Fitting Simplicity 1364 is simple, but the dart can be ridiculous.
As you can see in the above image, the french dart on this bodice is insane, but sometimes a big bust just needs a big dart.
For this blouse, I did a full bust adjustment of two inches.
The two inches is pretty normal for me, so I expected this much of a dart increase (especially since there was no additional dart to balance the fullness out.)
If you’re experiencing weight fluctuation, this top might be for you.
I was recently asked in the comments section of one of my previous videos, Weight and Sewing Self Esteem, if I had any recommendations for people who are currently moving a little bit around in their measurements.
Simplicity 1364 is pretty versatile and I definitely recommend it as a comfortable, wearable, flattering top.
Specifically the tank top version. The long sleeve version will be discussed more at length in my next sewing video!
Getting started with fitting Simplicity 1364.
You will need the items below or their equivalents:
- Rulers (clear straight ruler, french curve)
- Mechanical pencil and eraser
- Tape dispenser
- Paper scissors
- A traced copy of Simplicity 1364 (Watch the How to Trace Sewing Patterns video)
Step One: Shorten (or lengthen) the bodice + Swayback
In my case, I shortened my bodice about 1.25in because I’m suuuper short with no torso. You can observe the length of the bodice at timestamp 46 seconds in the video.
Also, I went ahead and took care of the swayback at this point because it would just be easier, with a .5inch swayback at timestamp 1:49.
Step Two: The Full Bust Adjustment
As in my previous videos, I measured the distance between center front of the bodice and the center of my actual body, timestamp 2:43, to determine how much I would need to adjust for.
The whole adjustment is covered at minute 2:52, however, as noted above the dart will be humongous if you have to do as much of an adjustment as I do.
Why is this important?
Side darts normally finish cleanly into the side seam. If you have to do as drastic of an adjustment as I did (2in adjustment)- your dart might stretch into the bottom seam.
There are a few things to consider at this point.
- Does your dart need to be rotated? After finishing the FBA, do a full bodice muslin to double check that the darts are landing at 1-2in from your bust point if you’re rocking a C-to-above. If the dart is pointing in the wrong place, you will need to rotate it, which may include rotating it off the waist seam.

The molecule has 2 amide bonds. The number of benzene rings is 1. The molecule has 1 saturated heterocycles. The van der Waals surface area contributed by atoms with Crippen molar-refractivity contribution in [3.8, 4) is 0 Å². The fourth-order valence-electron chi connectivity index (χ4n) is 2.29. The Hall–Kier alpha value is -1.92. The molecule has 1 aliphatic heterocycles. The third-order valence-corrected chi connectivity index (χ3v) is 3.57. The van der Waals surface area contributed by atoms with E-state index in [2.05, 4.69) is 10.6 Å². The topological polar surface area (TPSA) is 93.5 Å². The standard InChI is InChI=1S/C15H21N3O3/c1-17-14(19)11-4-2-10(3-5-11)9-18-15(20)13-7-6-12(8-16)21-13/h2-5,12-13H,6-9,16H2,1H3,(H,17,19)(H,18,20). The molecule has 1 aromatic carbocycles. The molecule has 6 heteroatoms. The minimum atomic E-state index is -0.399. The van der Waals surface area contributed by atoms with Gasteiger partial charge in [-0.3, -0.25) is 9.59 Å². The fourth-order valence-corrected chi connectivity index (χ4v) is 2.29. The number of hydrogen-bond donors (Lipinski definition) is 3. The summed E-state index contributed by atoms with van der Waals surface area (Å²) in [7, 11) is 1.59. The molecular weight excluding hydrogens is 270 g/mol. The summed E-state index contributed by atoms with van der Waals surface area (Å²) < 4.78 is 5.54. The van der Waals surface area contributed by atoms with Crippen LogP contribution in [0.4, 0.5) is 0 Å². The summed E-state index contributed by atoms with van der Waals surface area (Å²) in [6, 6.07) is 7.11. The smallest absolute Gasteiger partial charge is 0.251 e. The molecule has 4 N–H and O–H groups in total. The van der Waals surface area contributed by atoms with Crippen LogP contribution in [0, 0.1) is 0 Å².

- Are you sewing your dart with a slight curve, to complete a French Dart?
- If the dart looks ok, that’s fine! After sewing the dart, trim it so no extra fabric goes into the bottom seam. I decided to do this for this Simplicity 1364.
I originally posted this fitting Simplicity 1364 video before publishing this post.
Right away I got questions about things I didn’t cover in the video, so I’ve snapped a few pictures with additional tips down below. The questions focused primarily on fixing the shoulder and fixing the arm scythe, which are an easy, quick fix! And also are just a good excuse to pull out your french curve!
Adjusting the shoulders
The first thing you have to remember is that if you adjust the shoulders on this pattern, you will need to adjust the facing pieces to match. Please review my redrafting facings tutorial video to see how to transfer your chances over.
In the above example sketch, I decided to move the shoulder closed about an inch, to close up the neck a little bit.
Lines 1, 2, and 3 are variations on how you can blend that adjustment to the neckline, depending on the look you’re going for. When adjusting the shoulders on a blouse like this, you will be changing the style line at the neck just a touch, so please note that as you decide how much to bring in the shoulder.
Notice line 3. Line 3 blends roughly one inch away from the center front seam, which is cut on fold with this pattern. You want to make sure that you leave about an inch or so of the regular neckline, just to make sure the center of your neckline looks smooth, with no interruption or abrupt weird curves.
The arm scythe area definitely needs a little bit of blending.
Please note: The arm scythe adjustments in this tutorial are for View C, without the sleeves attached. If you’re working on View A, measure the armhole size, and adjust the sleeve piece accordingly.
The black pencil line is the curve after completing the FBA, where you can see that the curve is all jagged and weird. Depending on how much of an adjustment you had to complete, this area might be all choppy and weird.
Use your French Curve to find a smooth transition along the sharpest area of change (line 1.) And then, if your bra is still peaking out slightly, you can add extra width to that area to make sure everything is covered as you find most comfortable.
I hope you found this tutorial on fitting Simplicity 1364 useful to your project!
Coming up next is the how-to sew video, which will go into making View A (the long sleeve version.) Please be sure to subscribe to my newsletter if you’d like to be notified when the next video is live!
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